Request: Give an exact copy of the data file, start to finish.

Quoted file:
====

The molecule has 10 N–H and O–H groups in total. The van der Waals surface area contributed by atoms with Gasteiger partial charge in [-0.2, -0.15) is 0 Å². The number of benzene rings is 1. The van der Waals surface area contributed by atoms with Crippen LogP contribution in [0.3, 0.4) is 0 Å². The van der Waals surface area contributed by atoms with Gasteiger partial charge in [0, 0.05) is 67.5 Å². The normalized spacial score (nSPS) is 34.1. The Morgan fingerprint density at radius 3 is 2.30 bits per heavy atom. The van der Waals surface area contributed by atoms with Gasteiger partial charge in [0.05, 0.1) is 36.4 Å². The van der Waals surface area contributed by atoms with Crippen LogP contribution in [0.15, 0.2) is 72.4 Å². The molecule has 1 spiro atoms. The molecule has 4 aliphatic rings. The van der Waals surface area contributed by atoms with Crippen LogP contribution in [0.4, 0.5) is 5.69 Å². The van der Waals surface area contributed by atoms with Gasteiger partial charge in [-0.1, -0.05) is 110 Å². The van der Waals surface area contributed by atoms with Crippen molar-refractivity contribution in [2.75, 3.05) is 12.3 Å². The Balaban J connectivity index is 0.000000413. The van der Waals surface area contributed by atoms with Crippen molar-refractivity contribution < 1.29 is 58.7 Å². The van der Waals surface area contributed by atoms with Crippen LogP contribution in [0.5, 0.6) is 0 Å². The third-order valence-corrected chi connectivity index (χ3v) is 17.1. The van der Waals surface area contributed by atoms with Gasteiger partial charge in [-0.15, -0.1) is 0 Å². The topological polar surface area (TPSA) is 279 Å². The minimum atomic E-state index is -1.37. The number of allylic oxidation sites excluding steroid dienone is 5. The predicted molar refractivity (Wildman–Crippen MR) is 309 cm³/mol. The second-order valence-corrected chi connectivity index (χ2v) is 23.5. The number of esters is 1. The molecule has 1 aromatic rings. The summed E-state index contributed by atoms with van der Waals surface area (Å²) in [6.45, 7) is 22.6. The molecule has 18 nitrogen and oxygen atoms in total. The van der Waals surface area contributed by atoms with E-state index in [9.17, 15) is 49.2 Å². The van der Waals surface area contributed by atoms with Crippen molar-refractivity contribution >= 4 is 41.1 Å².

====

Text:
The molecule has 10 N–H and O–H groups in total. The van der Waals surface area contributed by atoms with Gasteiger partial charge in [-0.2, -0.15) is 0 Å². The number of benzene rings is 1. The van der Waals surface area contributed by atoms with Crippen LogP contribution in [0.3, 0.4) is 0 Å². The van der Waals surface area contributed by atoms with Gasteiger partial charge in [0, 0.05) is 67.5 Å². The normalized spacial score (nSPS) is 34.1. The Morgan fingerprint density at radius 3 is 2.30 bits per heavy atom. The van der Waals surface area contributed by atoms with Gasteiger partial charge in [0.05, 0.1) is 36.4 Å². The van der Waals surface area contributed by atoms with Crippen LogP contribution in [0.15, 0.2) is 72.4 Å². The molecule has 1 spiro atoms. The molecule has 4 aliphatic rings. The van der Waals surface area contributed by atoms with Crippen LogP contribution in [0.4, 0.5) is 5.69 Å². The van der Waals surface area contributed by atoms with Gasteiger partial charge in [-0.1, -0.05) is 110 Å². The van der Waals surface area contributed by atoms with Crippen molar-refractivity contribution in [2.75, 3.05) is 12.3 Å². The Balaban J connectivity index is 0.000000413. The van der Waals surface area contributed by atoms with Crippen molar-refractivity contribution < 1.29 is 58.7 Å². The van der Waals surface area contributed by atoms with Crippen LogP contribution in [0.5, 0.6) is 0 Å². The third-order valence-corrected chi connectivity index (χ3v) is 17.1. The van der Waals surface area contributed by atoms with Gasteiger partial charge in [-0.15, -0.1) is 0 Å². The topological polar surface area (TPSA) is 279 Å². The minimum atomic E-state index is -1.37. The number of allylic oxidation sites excluding steroid dienone is 5. The predicted molar refractivity (Wildman–Crippen MR) is 309 cm³/mol. The second-order valence-corrected chi connectivity index (χ2v) is 23.5. The number of esters is 1. The molecule has 1 aromatic rings. The summed E-state index contributed by atoms with van der Waals surface area (Å²) in [6.45, 7) is 22.6. The molecule has 18 nitrogen and oxygen atoms in total. The van der Waals surface area contributed by atoms with E-state index in [9.17, 15) is 49.2 Å². The van der Waals surface area contributed by atoms with Crippen molar-refractivity contribution >= 4 is 41.1 Å².